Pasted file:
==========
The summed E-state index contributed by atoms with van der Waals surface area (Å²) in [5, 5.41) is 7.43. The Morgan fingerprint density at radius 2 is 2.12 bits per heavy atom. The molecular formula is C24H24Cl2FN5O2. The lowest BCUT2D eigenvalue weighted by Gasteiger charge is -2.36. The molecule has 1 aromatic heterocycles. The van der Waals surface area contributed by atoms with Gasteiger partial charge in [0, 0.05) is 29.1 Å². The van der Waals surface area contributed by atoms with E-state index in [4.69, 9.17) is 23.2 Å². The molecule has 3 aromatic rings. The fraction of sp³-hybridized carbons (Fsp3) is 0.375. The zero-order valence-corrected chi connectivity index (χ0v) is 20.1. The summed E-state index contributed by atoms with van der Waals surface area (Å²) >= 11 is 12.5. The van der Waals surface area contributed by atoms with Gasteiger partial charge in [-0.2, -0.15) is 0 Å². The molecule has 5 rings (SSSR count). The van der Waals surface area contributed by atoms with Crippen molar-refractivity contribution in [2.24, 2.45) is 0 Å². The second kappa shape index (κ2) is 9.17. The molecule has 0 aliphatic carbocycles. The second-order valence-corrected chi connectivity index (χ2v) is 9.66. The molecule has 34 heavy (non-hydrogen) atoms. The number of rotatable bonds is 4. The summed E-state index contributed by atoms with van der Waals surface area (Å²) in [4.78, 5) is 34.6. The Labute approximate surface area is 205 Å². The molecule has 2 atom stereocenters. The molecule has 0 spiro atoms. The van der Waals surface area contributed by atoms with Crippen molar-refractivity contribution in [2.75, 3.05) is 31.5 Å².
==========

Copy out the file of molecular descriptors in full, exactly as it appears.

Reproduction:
The summed E-state index contributed by atoms with van der Waals surface area (Å²) in [5, 5.41) is 7.43. The Morgan fingerprint density at radius 2 is 2.12 bits per heavy atom. The molecular formula is C24H24Cl2FN5O2. The lowest BCUT2D eigenvalue weighted by Gasteiger charge is -2.36. The molecule has 1 aromatic heterocycles. The van der Waals surface area contributed by atoms with Gasteiger partial charge in [0, 0.05) is 29.1 Å². The van der Waals surface area contributed by atoms with E-state index in [4.69, 9.17) is 23.2 Å². The molecule has 3 aromatic rings. The fraction of sp³-hybridized carbons (Fsp3) is 0.375. The zero-order valence-corrected chi connectivity index (χ0v) is 20.1. The summed E-state index contributed by atoms with van der Waals surface area (Å²) >= 11 is 12.5. The van der Waals surface area contributed by atoms with Gasteiger partial charge in [-0.2, -0.15) is 0 Å². The molecule has 5 rings (SSSR count). The van der Waals surface area contributed by atoms with Crippen molar-refractivity contribution in [2.24, 2.45) is 0 Å². The second kappa shape index (κ2) is 9.17. The molecule has 0 aliphatic carbocycles. The second-order valence-corrected chi connectivity index (χ2v) is 9.66. The molecule has 34 heavy (non-hydrogen) atoms. The number of rotatable bonds is 4. The summed E-state index contributed by atoms with van der Waals surface area (Å²) in [4.78, 5) is 34.6. The Labute approximate surface area is 205 Å². The molecule has 2 atom stereocenters. The molecule has 0 spiro atoms. The van der Waals surface area contributed by atoms with Crippen molar-refractivity contribution in [2.75, 3.05) is 31.5 Å².